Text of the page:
NAA Shares Feedback with White House on Renters’ Bill of Rights

As the White House seeks to advance its housing agenda, NAA is representing the industry to share concerns and advance responsible solutions to affordability challenges. Here’s what you need to know.

By Nicole Upano |

July 19, 2022 |

Updated July 19, 2022

3 minutes

As part of the National Apartment Association’s (NAA) ongoing advocacy and engagement with the Biden Administration, NAA’s President and CEO, Bob Pinnegar, participated in the White House Housing Provider Listening Session on May 31, 2022. The White House invited stakeholders to share feedback on priorities as well as the gaps in renter protections and housing provider needs that could be addressed through an Administration-wide effort. 

To provide some direction to the conversation, White House officials highlighted President Biden’s housing platform during the campaign, in which he expressed support for expanded renter protections through a federal bill of rights and legislation that would prohibit housing providers from discriminating against renters receiving federal housing benefits, also known as “source of income” protections.

During his remarks, Pinnegar emphasized that rental housing is already regulated by every branch and level of government, while most housing policies that govern the landlord and tenant relationship are developed at the state and local level – and for good reason. They are highly dependent on local conditions, policy priorities and the needs of the local housing market.

Renters’ bill of rights laws create a confusing patchwork of requirements on housing providers that can circumvent or, in some cases, conflict with the lease agreement which governs rights and the responsibilities that both parties agree to during the lease term. Pinnegar cautioned officials that “creating artificial confusion by overlaying a federal bill of rights over state and local laws and the leasing contract itself will drive providers from the industry and further hurt affordability and renters.”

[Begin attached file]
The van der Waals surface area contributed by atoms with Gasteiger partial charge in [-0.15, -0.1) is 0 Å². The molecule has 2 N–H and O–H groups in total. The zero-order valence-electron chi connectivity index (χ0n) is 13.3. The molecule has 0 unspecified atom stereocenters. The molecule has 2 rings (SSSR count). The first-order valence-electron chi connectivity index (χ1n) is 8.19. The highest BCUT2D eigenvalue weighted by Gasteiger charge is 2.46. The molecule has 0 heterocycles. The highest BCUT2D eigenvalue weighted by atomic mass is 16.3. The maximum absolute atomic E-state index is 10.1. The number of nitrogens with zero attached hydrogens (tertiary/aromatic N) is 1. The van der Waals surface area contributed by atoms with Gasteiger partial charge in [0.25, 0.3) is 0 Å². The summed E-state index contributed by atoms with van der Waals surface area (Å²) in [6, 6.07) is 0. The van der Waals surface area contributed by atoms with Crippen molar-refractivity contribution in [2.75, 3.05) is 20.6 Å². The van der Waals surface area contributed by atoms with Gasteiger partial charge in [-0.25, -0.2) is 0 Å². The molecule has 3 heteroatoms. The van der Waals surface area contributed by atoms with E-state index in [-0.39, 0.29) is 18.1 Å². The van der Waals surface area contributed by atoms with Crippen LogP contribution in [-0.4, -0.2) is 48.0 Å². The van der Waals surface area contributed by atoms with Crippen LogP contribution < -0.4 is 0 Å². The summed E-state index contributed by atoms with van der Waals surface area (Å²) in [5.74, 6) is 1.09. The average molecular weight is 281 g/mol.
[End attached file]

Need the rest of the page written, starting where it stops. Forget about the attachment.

Much like federal eviction moratoria and the CARES Act’s “notice to vacate” requirement that remains effective today, federal regulation of the landlord and tenant relationship can be confusing and untenable. During the listening session, Pinnegar also provided insights into why some housing providers choose not to take Section 8 Housing Choice Vouchers for legitimate business reasons.

Instead, NAA’s President and CEO reiterated the need for responsible and sustainable solutions to address the nation’s housing affordability challenges and thanked President Biden for his Housing Supply Action Plan, which could play a critical role in closing the housing supply gap. The lack of supply of rental housing at all price points is the core issue connecting myriad housing affordability issues. 

NAA looks forward to continuing the conversation and working with the Administration on these shared goals. Read more about our real estate coalition efforts here.

We continue our federal advocacy efforts to ensure that the industry’s voice is heard in Washington, D.C. For more information on NAA’s advocacy with the Administration, contact Nicole Upano, AVP of Housing Policy & Regulatory Affairs.